If you sold stocks you acquired for $2 million at $5 million, you have to pay capital gains tax on $3 million ($5 million less $2 million). If you reinvest the capital gains in a QOF, you can defer the capital gains tax on the $3 million gain until you sell the investment or until December 26, 2027, whichever comes first. If you reinvest the $3M on traditional funds, you have to pay capital gains tax on the $3M right away.

If You Hold for 5 Years

If you hold your investment in a qualified opportunity fund for at least five years, you can avoid paying taxes on 10% of the deferred capital gain.

Following the example above, assume that the $3M capital gains invested in a QOF increase to $3.2M in five years. If you decided to sell by then, you have to pay capital gains tax on the following:

  • $200,000 from the appreciation of your QOF ($3.2M less $3M)
  • $2.7M from the $3M you reinvested in QOF. The deferred gains are reduced by 10% or 300K (10% of $3M) since you decided to hold your investment for 5 years.  

Hold for 7 Years

If you hold your investment for seven years, the capital gains will be reduced by an additional 5%, decreasing the original capitals gains by 15%. If at this point, you sell the QOF at $3.3M, you have to pay capital gains tax on the following:

  • $300,000 from the appreciation of your QOF ($3.3M less $3M)
  • $2.55 M from the $3M reinvested in a QOF. At this point, the deferred gains are reduced by 15% or 450K (15% of $3M) since the QOF was held for at least 7 years.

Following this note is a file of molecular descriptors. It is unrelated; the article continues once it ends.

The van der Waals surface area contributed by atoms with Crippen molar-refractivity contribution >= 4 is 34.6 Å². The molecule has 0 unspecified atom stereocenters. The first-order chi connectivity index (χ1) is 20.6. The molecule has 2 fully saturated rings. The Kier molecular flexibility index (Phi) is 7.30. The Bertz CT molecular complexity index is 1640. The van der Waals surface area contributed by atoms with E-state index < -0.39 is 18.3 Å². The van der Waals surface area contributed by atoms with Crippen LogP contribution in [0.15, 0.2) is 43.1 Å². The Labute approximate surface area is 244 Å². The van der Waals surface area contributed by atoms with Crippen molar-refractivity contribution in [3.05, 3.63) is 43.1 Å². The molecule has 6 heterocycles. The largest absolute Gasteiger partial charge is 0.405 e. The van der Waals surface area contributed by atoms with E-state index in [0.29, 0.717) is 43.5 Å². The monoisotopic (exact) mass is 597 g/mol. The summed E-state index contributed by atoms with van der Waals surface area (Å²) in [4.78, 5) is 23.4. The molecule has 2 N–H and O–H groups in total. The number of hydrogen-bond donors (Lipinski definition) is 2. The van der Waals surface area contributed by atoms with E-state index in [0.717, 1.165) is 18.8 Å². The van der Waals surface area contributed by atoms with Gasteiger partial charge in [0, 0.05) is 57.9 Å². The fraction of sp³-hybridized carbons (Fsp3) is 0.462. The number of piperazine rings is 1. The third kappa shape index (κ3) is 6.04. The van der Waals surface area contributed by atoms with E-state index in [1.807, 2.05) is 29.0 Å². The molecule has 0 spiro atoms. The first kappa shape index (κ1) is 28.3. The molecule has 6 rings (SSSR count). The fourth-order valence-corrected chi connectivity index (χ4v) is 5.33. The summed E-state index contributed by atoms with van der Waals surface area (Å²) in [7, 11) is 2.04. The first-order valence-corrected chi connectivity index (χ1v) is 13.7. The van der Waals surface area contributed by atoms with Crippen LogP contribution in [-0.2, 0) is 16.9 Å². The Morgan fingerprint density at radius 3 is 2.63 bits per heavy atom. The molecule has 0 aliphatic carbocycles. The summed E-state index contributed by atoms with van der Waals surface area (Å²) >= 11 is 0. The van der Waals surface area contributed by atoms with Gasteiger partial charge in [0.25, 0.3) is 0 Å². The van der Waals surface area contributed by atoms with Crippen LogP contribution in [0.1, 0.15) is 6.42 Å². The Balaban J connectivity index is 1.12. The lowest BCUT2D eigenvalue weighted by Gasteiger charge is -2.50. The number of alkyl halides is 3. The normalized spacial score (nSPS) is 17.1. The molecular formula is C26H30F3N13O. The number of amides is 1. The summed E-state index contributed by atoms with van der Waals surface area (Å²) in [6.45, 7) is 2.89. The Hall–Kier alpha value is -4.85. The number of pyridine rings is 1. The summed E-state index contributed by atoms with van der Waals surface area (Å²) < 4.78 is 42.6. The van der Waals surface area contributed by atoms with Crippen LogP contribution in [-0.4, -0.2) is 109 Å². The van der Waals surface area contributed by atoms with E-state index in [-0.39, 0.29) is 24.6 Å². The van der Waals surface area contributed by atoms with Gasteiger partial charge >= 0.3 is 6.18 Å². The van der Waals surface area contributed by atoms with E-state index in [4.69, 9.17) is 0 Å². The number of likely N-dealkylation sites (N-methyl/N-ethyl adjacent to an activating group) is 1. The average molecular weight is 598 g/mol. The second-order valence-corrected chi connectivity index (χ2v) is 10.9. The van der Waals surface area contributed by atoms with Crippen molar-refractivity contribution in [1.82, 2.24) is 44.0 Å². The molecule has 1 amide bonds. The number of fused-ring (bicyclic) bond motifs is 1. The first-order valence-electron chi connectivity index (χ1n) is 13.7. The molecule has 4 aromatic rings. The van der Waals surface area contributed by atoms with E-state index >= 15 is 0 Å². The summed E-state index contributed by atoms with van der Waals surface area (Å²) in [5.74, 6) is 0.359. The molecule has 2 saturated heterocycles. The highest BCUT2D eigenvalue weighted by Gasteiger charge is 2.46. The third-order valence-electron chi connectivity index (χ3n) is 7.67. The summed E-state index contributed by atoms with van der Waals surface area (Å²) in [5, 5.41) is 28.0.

To get a reduction in the original capital gains, the five-year and seven-year period should be within the program period which has a December 31, 2026 deadline.

Following this rule, you will only get this 15% reduction in capital gains if you invest in 2019. Beyond 2019, the seventh-year anniversary of the QOF will fall outside the program period.

Likewise, the five-year reduction in capital gains will only be applicable for funds you invest in until 2021.

Hold for 10 Years

If you hold the QOF investment for ten years, you can reduce capital gains by 15% in the seventh year and exclude any capital gains from the QOF investment when you sell. The only condition is that the investor MUST sell the QOF before December 31, 2047.

If on the 10th year, you sell your $3M investments on a QOF for $3.5M, you have to pay capital gains tax on:

  • $2.55 M from the $3M capital gains reinvested in a QOF. On the seventh year, the deferred gains decrease by 15% or 450K (15% of $3M).

The 500K ($3.5 less $3M) gain is exempt from taxes if you held the investment for at least 10 years.

Approach QOFs with Due Diligence

Putting your money on a QOF is attractive for many investors. Reinvesting capital gains to defer or reduce taxes and receiving tax-free returns on investment could be an effective financial strategy.

There are substantial tax benefits for an investor, but these funds are not necessarily good investments. Like any other investment opportunity, think about the risks since some Opportunity Zones have high market risks. Even with the tax breaks, if a QOF is not profitable, it will be better to forego the incentive and choose a better investment.